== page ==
ST. PAUL, Minn. (AP) – With the unofficial mourning period for Paul Wellstone over, former Vice President Walter Mondale lifted Democrats’ spirits yesterday by announcing he is ready to run in the senator’s place.

Party representatives were expected to make Mondale’s candidacy official at a meeting in the evening.

“It is with a heavy heart but a great hope for the future that I will pick up the campaign where Paul Wellstone left off,” Mondale wrote in a letter to the state party chairman.

Democrats were jubilant. Mondale, 74, was seen as their best shot at keeping Wellstone’s seat, and Wellstone’s two sons had asked him to make the run.

“They knew that Paul would want someone of integrity and honesty and character to finish this race off,” said Jeff Blodgett, Wellstone’s campaign manager. “Fritz Mondale was the only one on that list.”

Wellstone was killed along with his wife, daughter, three campaign staffers and two pilots in a plane crash Friday in northern Minnesota.

A statewide poll released Wednesday by the Star Tribune of Minneapolis showed Mondale inheriting the slight lead Wellstone had recently opened over Republican Norm Coleman. Mondale had 47 percent support to Coleman’s 39 percent in the poll of 639 likely voters, which was conducted Monday and had a margin of sampling error of plus or minus 4 percentage points.

“Paul cannot be replaced,” Mondale wrote in his letter. “No one can. But his passion for Minnesotans and their needs can inspire us to continue the work he began. More than ever, the ordinary working families in our state need a voice, and I will fight for them.”

A rally was planned for Thursday morning to launch a five-day sprint of a campaign.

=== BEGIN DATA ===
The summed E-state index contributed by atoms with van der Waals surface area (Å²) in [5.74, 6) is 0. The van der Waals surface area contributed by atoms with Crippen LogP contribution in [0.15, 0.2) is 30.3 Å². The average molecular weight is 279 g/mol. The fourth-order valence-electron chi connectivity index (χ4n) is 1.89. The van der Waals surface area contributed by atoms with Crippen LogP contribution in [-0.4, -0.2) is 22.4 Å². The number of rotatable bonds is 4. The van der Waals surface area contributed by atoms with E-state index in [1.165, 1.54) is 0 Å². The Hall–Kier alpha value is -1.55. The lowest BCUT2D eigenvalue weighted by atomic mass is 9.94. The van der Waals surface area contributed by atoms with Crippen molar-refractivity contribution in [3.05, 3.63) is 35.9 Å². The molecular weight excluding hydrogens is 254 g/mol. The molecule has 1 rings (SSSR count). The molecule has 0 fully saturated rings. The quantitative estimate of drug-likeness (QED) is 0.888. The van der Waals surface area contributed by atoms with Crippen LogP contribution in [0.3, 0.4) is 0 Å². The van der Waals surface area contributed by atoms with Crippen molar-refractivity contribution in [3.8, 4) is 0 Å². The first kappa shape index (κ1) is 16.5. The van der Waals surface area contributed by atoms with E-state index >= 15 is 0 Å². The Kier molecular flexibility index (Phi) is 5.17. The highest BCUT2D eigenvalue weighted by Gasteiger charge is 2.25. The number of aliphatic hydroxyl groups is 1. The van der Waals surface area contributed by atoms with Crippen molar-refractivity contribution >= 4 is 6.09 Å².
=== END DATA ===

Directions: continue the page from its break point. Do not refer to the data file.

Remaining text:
Coleman wasn’t waiting. Taking aim at his new opponent, he flew to three Minnesota cities and launched new TV commercials Wednesday.

“The challenge for the vice president is what is his vision for the 21st century, how does he expect to get it done,” Coleman said at a campaign stop in International Falls. “Nobody hands you anything.”

Republicans pressed for debates between Mondale and Coleman, but it was unclear whether Mondale would agree.

Meanwhile, organizers of Tuesday night’s memorial service for Wellstone said they regretted the overly partisan tone. Several speakers, including Wellstone’s sons and Sen. Tom Harkin, D-Iowa, implored the crowd to win Tuesday’s election for Wellstone.

“It probably would have been best not to get into politics and elections in the way it was done,” Blodgett said.

Gov. Jesse Ventura left the memorial angry and said he planned to appoint an independent, instead of a Democrat, to finish Wellstone’s term. He later backed off that, saying only that he was looking at his options.

State GOP Chairman Ron Eibensteiner called the 3 1/2-hour service “raw hardball political campaigning” and said the party has asked broadcasters that covered the service to give Republicans air time “for the sake of basic fairness.”

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